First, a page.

Whether you are facing the challenge of housetraining a new puppy or retraining an adult dog with inappropriate bathroom behaviors, the approach is the same: manage the behavior to prevent mistakes from happening while you teach appropriate toilet habits. The differences are that while a puppy may not yet have the physical ability to control his need to eliminate for long periods, at least he probably hasn’t learned to soil indoors and will have a very strong instinct to keep his den clean. The unfortunate exceptions are puppies raised in very dirty conditions (like many of the puppies raised in puppy mills and sold through pet stores), and those who have been forced to soil their crates repeatedly through improper confinement.
A healthy adult dog is perfectly capable of controlling his elimination urges, so in some cases an adult dog can be housetrained very quickly, especially if she hasn’t spent much time indoors. If, however, she has a longstanding habit of urinating and/or defecating indoors, reliable housetraining can be a frustrating goal to achieve. In these cases we sometimes must settle for managing the behavior in order to prevent house soiling.
We use the “umbilical approach” to housetraining puppies and adult dogs. This means that the dog is always either in a crate or pen, on a leash attached to you (or restrained nearby), under the direct supervision of an adult or responsible teen, or outdoors. Establish a daytime routine – go out *with* the dog every one to two hours. (If you want him to use a particular bathroom area of the yard, always take him on leash to this same spot when you go out with him.) Do not just send him out to “do his business” on his own. You won’t know if he did anything or not, and you won’t be able to reward him for doing the right thing. Go with him. When he urinates or defecates, Click! the clicker (or tell him “Yes!”) and feed him a treat. Then play with him for a few minutes before bringing him indoors, as a reward for going. If he doesn’t go, bring him back in, put him in his crate, and try again in a half-hour or so. When you know he is “empty” you can give him some relative but still supervised freedom for a half-hour or so.
If he has a mistake indoors, do not punish him after-the-fact. It is your mistake, not his. He won’t even know what he is being punished for. Quietly clean it up (using an enzyme-based cleaner like Nature’s Miracle to be sure you get all the odor) and vow not to give him so much freedom. If you must spank someone with a rolled up newspaper, hit yourself in the head three times while repeating, “I will watch the dog more closely; I will watch the dog more closely; I will watch the dog more closely.”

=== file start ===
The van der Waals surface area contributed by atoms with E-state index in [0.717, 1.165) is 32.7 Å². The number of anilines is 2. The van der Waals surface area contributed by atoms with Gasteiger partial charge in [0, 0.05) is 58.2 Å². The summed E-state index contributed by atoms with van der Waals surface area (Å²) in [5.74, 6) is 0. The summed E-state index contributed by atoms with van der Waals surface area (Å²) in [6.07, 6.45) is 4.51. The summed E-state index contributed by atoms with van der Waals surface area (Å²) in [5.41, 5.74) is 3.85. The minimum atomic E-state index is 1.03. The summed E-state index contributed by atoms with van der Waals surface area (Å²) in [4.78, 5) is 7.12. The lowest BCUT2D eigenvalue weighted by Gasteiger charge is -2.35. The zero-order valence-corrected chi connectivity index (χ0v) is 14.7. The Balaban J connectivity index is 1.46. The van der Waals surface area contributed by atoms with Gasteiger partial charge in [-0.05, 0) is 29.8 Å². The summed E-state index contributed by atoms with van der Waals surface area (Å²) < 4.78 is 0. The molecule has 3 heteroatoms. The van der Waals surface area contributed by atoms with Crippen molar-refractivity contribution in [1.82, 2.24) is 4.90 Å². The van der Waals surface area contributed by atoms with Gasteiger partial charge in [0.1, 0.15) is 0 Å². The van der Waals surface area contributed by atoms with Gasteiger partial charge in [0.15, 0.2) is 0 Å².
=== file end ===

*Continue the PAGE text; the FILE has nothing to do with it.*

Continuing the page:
If you catch him in the act, calmly interrupt him and take him outside to his bathroom spot. Again, do not punish him. If you do, you will only teach him that it isn’t safe to toilet in front of you, and he will learn to run to the back bedroom to do it.
Keep a daily log for one week, writing down when (and what) he goes. Once you have this documentation of his routine, you can start reducing the number of times you take him out, based on his elimination schedule. As he becomes more trustworthy, you can start to give him more freedom. If he backslides it is your fault, for giving too much freedom too soon. Back up to a more restricted routine, and proceed more slowly.
At night he should be crated, in or near your bedroom. If he wakes up in the middle of the night and cries, he probably has to go out. You must wake up and take him out, Click! and reward when he goes, then bring him back and immediately return him to his crate. We don’t want to teach him that crying at night earns a play session!
Dogs do not house soil out of malice or spite. They just don’t think that way. If your dog urinates or defecates every time you leave him alone in the house, chances are it is related to stress, perhaps separation anxiety, not malice. Punishing him will only make him more stressed, and make the problem worse. If you are having serious housetraining problems, you may need the services of a trainer or behavior consultant. The majority of dogs, thank goodness, want to keep their dens clean and will happily learn to use appropriate bathroom spots if given the chance. Just one of the many things we love about them…